: Well, it gives me the opportunity to bail out pretty quickly. If I write one or two stories, they can claim their place, but it doesn’t commit me to the kind of insecurity that a novel does for two, three or four years. Story cycles in general are enticing. They’re also more difficult than most people would imagine. You don’t want to repeat yourself, and you don’t want to have the movement of each new story replicate too closely the movement of the last story. You don’t want the stories dependent on each other when you’re sending them out for publication, nor do you want them to be mirror images when they’re sitting next to each other in a book. For me, writing a few connected stories seemed to be a nice bridge between writing stories and writing novels. It also works well because you can present one story in the point of view of one character in a family, then another story from somebody else’s point of view. This gives you the position, as a writer, of wandering through the house and observing everybody’s relationships, how they influence, harm and help each other.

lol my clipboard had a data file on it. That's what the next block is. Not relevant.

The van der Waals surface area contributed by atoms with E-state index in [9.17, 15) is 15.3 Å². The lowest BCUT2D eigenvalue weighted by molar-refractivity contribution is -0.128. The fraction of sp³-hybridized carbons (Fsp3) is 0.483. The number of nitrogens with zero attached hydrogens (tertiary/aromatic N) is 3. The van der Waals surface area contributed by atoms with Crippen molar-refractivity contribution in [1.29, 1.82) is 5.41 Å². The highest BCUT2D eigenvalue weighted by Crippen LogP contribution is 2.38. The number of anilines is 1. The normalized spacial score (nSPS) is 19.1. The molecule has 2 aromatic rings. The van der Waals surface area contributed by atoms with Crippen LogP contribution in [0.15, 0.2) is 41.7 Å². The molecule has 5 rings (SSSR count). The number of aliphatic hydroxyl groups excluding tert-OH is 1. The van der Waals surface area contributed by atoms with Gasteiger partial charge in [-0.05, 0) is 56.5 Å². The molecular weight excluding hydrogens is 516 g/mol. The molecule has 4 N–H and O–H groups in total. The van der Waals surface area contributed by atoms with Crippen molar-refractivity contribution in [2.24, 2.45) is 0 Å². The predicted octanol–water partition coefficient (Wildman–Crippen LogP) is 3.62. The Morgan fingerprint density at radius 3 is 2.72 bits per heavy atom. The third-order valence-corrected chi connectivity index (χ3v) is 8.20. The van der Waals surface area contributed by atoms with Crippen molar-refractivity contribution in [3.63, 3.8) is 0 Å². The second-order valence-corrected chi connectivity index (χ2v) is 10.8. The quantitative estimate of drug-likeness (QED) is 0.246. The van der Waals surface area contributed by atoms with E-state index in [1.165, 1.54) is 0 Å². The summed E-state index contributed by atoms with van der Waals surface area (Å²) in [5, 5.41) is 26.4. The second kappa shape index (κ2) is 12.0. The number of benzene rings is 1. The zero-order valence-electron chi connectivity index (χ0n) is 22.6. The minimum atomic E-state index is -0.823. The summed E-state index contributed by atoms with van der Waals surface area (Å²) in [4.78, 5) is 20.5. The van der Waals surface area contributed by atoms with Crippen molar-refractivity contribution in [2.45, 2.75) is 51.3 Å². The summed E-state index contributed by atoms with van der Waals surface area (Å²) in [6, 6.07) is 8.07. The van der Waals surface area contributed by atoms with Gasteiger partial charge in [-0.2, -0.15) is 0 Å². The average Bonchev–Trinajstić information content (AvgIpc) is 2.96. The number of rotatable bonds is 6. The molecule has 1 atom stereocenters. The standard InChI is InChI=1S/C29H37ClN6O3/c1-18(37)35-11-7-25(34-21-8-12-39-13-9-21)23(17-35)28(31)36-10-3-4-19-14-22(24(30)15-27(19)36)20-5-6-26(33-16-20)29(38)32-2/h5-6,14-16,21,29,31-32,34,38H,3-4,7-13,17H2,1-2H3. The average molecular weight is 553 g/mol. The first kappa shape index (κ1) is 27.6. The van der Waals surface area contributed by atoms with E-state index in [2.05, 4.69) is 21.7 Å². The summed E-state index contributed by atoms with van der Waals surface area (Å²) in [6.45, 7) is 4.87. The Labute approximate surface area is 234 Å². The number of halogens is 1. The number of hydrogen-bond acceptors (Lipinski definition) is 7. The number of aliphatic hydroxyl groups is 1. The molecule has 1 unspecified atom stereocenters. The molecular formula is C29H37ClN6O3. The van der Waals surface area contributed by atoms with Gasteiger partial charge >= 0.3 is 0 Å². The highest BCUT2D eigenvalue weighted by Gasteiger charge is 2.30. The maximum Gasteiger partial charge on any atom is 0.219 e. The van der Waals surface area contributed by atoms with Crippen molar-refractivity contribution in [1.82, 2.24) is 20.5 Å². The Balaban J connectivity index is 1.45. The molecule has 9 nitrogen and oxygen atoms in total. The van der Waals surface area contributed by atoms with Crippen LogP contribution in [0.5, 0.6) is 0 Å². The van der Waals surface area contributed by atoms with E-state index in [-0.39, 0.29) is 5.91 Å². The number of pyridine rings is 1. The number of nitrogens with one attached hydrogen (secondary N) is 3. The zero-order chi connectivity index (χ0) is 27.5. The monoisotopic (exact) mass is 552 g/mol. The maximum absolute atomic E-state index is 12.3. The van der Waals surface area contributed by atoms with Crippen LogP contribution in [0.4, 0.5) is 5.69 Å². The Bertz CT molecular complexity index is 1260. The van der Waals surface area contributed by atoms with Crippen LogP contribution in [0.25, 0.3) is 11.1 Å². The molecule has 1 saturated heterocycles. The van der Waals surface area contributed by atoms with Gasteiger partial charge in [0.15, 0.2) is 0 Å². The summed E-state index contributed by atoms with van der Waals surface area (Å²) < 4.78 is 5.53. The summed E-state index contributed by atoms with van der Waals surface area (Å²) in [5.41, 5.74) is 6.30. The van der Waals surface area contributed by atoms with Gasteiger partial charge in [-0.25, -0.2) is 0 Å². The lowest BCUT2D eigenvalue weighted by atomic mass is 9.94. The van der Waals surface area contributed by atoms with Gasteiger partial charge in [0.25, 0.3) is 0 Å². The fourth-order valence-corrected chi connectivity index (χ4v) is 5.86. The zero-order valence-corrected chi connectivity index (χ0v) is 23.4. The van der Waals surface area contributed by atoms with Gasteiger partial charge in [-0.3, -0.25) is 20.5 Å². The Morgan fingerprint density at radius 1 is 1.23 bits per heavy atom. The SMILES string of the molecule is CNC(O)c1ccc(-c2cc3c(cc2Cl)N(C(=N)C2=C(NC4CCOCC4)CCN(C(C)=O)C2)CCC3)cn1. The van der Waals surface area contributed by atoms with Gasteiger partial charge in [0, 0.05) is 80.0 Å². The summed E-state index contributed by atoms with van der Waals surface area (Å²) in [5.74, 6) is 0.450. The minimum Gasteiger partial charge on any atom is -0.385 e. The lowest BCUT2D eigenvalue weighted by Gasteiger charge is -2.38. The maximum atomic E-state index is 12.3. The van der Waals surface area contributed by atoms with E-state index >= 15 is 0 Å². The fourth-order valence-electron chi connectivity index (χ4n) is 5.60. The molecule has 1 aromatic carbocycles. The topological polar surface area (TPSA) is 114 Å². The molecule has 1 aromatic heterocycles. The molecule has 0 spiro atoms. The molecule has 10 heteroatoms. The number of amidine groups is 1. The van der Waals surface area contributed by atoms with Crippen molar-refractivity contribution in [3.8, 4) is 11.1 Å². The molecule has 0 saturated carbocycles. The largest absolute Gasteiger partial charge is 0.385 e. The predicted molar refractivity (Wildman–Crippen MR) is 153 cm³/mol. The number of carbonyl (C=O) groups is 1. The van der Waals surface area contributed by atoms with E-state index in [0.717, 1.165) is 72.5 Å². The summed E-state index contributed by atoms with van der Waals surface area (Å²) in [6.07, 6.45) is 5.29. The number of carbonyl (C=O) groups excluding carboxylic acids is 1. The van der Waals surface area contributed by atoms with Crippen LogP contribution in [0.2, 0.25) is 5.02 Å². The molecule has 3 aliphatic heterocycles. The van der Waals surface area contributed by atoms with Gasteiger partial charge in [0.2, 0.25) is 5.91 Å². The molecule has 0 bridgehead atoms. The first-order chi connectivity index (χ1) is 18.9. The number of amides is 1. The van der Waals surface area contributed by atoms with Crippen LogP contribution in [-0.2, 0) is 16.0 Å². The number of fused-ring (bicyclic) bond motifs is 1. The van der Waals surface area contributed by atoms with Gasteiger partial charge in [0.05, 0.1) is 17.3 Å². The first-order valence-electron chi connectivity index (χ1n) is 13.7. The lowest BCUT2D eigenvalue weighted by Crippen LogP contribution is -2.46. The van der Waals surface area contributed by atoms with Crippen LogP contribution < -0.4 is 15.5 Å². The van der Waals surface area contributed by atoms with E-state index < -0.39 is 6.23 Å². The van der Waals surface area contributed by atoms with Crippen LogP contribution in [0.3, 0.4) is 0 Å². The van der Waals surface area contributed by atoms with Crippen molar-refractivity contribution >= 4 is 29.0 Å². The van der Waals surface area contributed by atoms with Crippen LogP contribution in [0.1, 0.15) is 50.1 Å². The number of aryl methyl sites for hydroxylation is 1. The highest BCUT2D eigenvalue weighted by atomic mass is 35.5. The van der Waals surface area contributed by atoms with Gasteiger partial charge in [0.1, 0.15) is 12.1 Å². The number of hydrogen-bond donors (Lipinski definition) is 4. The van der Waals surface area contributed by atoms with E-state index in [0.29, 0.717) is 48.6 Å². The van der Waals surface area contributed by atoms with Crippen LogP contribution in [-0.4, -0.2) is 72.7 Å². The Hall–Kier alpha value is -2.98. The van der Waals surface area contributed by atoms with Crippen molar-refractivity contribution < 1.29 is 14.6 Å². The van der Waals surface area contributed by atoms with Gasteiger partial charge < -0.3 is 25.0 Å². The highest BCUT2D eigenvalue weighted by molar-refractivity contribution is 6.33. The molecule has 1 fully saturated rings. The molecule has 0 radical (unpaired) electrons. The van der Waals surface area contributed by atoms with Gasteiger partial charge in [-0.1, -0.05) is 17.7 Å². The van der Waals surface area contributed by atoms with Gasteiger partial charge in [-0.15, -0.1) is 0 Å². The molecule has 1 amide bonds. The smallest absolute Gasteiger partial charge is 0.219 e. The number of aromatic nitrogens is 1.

Interviewer: You had three collections of stories published before your first novel. Your third collection ends with a novella. Was that the true chronological progression—from writing stories to writing novels?

Nelson: That was the true progression; they appear in the order they were written. There are some stories that I withheld from Family Terrorists that I hope will be published. They are stories I’m attached to. There’s also another story that is the next chapter in the Link family. I was not quite done with them at the end of the novella. I wrote a final story that takes place after the wedding that occurs in “Family Terrorists.” A large family with a long history and a propensity for disagreement makes for a lengthy involvement. I didn’t fully engage that family until Living to Tell, at which point I felt qualified. Even the two previous novels, which feature smaller families and fewer point-of-view characters, seem like steps toward this latest book. Maybe every current project partakes of the ones previous.